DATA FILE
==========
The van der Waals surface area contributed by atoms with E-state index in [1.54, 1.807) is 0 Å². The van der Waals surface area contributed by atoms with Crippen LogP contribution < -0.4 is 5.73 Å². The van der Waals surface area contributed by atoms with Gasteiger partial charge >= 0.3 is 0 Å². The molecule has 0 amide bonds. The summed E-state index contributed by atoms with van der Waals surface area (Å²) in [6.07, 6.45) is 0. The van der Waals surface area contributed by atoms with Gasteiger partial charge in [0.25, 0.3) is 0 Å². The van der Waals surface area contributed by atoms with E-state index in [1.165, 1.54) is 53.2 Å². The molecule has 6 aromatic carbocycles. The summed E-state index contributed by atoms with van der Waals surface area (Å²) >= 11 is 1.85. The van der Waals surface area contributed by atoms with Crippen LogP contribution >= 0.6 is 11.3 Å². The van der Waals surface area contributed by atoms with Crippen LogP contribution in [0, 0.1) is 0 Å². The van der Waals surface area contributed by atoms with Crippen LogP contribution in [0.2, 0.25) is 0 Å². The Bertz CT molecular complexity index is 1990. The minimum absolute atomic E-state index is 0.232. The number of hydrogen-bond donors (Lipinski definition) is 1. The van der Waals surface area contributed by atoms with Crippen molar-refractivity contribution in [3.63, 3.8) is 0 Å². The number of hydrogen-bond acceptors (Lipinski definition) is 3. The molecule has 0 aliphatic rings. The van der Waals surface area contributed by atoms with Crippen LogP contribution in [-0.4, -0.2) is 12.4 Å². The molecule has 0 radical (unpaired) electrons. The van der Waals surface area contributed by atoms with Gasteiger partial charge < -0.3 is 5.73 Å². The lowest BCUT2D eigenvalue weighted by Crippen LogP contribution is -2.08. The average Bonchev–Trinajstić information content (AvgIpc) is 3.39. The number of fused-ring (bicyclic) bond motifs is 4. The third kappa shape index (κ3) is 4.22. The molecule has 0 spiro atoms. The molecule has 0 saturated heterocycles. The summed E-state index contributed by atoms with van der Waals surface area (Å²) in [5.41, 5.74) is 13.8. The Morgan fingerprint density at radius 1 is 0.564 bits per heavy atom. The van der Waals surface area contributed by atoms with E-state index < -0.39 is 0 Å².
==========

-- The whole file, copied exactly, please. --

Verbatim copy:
The van der Waals surface area contributed by atoms with E-state index in [1.54, 1.807) is 0 Å². The van der Waals surface area contributed by atoms with Crippen LogP contribution < -0.4 is 5.73 Å². The van der Waals surface area contributed by atoms with Gasteiger partial charge >= 0.3 is 0 Å². The molecule has 0 amide bonds. The summed E-state index contributed by atoms with van der Waals surface area (Å²) in [6.07, 6.45) is 0. The van der Waals surface area contributed by atoms with Gasteiger partial charge in [0.25, 0.3) is 0 Å². The van der Waals surface area contributed by atoms with E-state index in [1.165, 1.54) is 53.2 Å². The molecule has 6 aromatic carbocycles. The summed E-state index contributed by atoms with van der Waals surface area (Å²) >= 11 is 1.85. The van der Waals surface area contributed by atoms with Crippen LogP contribution >= 0.6 is 11.3 Å². The van der Waals surface area contributed by atoms with Crippen LogP contribution in [0, 0.1) is 0 Å². The van der Waals surface area contributed by atoms with Crippen LogP contribution in [0.2, 0.25) is 0 Å². The Bertz CT molecular complexity index is 1990. The minimum absolute atomic E-state index is 0.232. The number of hydrogen-bond donors (Lipinski definition) is 1. The van der Waals surface area contributed by atoms with Crippen molar-refractivity contribution in [3.63, 3.8) is 0 Å². The number of hydrogen-bond acceptors (Lipinski definition) is 3. The molecule has 0 aliphatic rings. The van der Waals surface area contributed by atoms with Crippen LogP contribution in [-0.4, -0.2) is 12.4 Å². The molecule has 0 radical (unpaired) electrons. The van der Waals surface area contributed by atoms with Gasteiger partial charge < -0.3 is 5.73 Å². The lowest BCUT2D eigenvalue weighted by Crippen LogP contribution is -2.08. The average Bonchev–Trinajstić information content (AvgIpc) is 3.39. The number of fused-ring (bicyclic) bond motifs is 4. The third kappa shape index (κ3) is 4.22. The molecule has 0 spiro atoms. The molecule has 0 saturated heterocycles. The summed E-state index contributed by atoms with van der Waals surface area (Å²) in [5.41, 5.74) is 13.8. The Morgan fingerprint density at radius 1 is 0.564 bits per heavy atom. The van der Waals surface area contributed by atoms with E-state index < -0.39 is 0 Å².